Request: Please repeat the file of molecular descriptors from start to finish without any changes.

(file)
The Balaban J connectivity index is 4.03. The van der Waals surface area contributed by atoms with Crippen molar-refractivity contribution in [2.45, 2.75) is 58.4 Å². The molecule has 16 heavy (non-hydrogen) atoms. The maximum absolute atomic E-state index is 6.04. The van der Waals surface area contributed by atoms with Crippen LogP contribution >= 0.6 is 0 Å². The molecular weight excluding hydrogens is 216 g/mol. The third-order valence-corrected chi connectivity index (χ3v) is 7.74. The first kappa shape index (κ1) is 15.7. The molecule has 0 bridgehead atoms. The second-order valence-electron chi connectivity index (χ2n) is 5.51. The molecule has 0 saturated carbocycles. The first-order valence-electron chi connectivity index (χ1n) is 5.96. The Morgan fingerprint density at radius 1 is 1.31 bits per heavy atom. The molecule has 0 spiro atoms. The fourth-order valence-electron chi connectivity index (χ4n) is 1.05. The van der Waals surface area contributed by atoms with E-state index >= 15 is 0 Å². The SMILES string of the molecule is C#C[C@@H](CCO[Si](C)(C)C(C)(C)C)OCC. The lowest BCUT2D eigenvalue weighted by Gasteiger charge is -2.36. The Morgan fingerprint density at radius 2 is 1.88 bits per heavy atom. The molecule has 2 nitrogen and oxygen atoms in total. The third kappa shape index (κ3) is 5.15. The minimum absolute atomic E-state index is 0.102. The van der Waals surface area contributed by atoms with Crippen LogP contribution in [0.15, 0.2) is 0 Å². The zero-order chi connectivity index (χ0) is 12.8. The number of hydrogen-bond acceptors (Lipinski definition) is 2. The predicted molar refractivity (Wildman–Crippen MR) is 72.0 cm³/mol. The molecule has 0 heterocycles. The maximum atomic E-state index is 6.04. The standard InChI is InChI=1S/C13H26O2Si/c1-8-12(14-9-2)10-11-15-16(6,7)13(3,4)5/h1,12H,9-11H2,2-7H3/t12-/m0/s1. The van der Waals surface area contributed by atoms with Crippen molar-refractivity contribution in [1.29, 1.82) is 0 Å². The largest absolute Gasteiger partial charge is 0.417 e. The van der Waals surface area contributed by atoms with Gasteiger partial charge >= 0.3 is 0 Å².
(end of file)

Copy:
The Balaban J connectivity index is 4.03. The van der Waals surface area contributed by atoms with Crippen molar-refractivity contribution in [2.45, 2.75) is 58.4 Å². The molecule has 16 heavy (non-hydrogen) atoms. The maximum absolute atomic E-state index is 6.04. The van der Waals surface area contributed by atoms with Crippen LogP contribution >= 0.6 is 0 Å². The molecular weight excluding hydrogens is 216 g/mol. The third-order valence-corrected chi connectivity index (χ3v) is 7.74. The first kappa shape index (κ1) is 15.7. The molecule has 0 bridgehead atoms. The second-order valence-electron chi connectivity index (χ2n) is 5.51. The molecule has 0 saturated carbocycles. The first-order valence-electron chi connectivity index (χ1n) is 5.96. The Morgan fingerprint density at radius 1 is 1.31 bits per heavy atom. The molecule has 0 spiro atoms. The fourth-order valence-electron chi connectivity index (χ4n) is 1.05. The van der Waals surface area contributed by atoms with E-state index >= 15 is 0 Å². The SMILES string of the molecule is C#C[C@@H](CCO[Si](C)(C)C(C)(C)C)OCC. The lowest BCUT2D eigenvalue weighted by Gasteiger charge is -2.36. The Morgan fingerprint density at radius 2 is 1.88 bits per heavy atom. The molecule has 2 nitrogen and oxygen atoms in total. The third kappa shape index (κ3) is 5.15. The minimum absolute atomic E-state index is 0.102. The van der Waals surface area contributed by atoms with Crippen LogP contribution in [0.15, 0.2) is 0 Å². The zero-order chi connectivity index (χ0) is 12.8. The number of hydrogen-bond acceptors (Lipinski definition) is 2. The predicted molar refractivity (Wildman–Crippen MR) is 72.0 cm³/mol. The molecule has 0 heterocycles. The maximum atomic E-state index is 6.04. The standard InChI is InChI=1S/C13H26O2Si/c1-8-12(14-9-2)10-11-15-16(6,7)13(3,4)5/h1,12H,9-11H2,2-7H3/t12-/m0/s1. The van der Waals surface area contributed by atoms with Crippen molar-refractivity contribution in [1.29, 1.82) is 0 Å². The largest absolute Gasteiger partial charge is 0.417 e. The van der Waals surface area contributed by atoms with Gasteiger partial charge >= 0.3 is 0 Å².